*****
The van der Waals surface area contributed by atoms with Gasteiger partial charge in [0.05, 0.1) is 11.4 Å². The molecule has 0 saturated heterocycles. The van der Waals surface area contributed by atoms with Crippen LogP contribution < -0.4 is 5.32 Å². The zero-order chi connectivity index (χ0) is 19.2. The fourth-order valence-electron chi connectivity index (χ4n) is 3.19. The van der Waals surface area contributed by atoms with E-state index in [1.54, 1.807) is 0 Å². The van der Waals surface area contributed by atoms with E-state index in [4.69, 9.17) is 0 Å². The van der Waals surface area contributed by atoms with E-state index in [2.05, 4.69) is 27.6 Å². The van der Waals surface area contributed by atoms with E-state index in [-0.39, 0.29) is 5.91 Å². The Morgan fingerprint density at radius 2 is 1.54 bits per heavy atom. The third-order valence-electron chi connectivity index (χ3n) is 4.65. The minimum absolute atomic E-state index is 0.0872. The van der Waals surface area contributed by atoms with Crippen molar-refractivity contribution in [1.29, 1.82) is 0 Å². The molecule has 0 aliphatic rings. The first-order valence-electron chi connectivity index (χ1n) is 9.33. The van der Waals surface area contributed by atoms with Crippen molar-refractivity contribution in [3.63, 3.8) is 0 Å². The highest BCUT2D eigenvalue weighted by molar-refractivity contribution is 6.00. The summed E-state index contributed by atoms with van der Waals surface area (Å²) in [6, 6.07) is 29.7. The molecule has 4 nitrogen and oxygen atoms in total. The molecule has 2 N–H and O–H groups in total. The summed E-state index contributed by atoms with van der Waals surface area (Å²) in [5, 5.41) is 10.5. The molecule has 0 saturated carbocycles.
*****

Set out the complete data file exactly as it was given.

The van der Waals surface area contributed by atoms with Gasteiger partial charge in [0.05, 0.1) is 11.4 Å². The molecule has 0 saturated heterocycles. The van der Waals surface area contributed by atoms with Crippen LogP contribution < -0.4 is 5.32 Å². The zero-order chi connectivity index (χ0) is 19.2. The fourth-order valence-electron chi connectivity index (χ4n) is 3.19. The van der Waals surface area contributed by atoms with E-state index in [1.54, 1.807) is 0 Å². The van der Waals surface area contributed by atoms with E-state index in [4.69, 9.17) is 0 Å². The van der Waals surface area contributed by atoms with E-state index in [2.05, 4.69) is 27.6 Å². The van der Waals surface area contributed by atoms with E-state index in [-0.39, 0.29) is 5.91 Å². The Morgan fingerprint density at radius 2 is 1.54 bits per heavy atom. The third-order valence-electron chi connectivity index (χ3n) is 4.65. The minimum absolute atomic E-state index is 0.0872. The van der Waals surface area contributed by atoms with Crippen molar-refractivity contribution in [1.29, 1.82) is 0 Å². The molecule has 0 aliphatic rings. The first-order valence-electron chi connectivity index (χ1n) is 9.33. The van der Waals surface area contributed by atoms with Crippen molar-refractivity contribution in [3.63, 3.8) is 0 Å². The highest BCUT2D eigenvalue weighted by molar-refractivity contribution is 6.00. The summed E-state index contributed by atoms with van der Waals surface area (Å²) in [6, 6.07) is 29.7. The molecule has 4 nitrogen and oxygen atoms in total. The molecule has 2 N–H and O–H groups in total. The summed E-state index contributed by atoms with van der Waals surface area (Å²) in [5, 5.41) is 10.5. The molecule has 0 saturated carbocycles.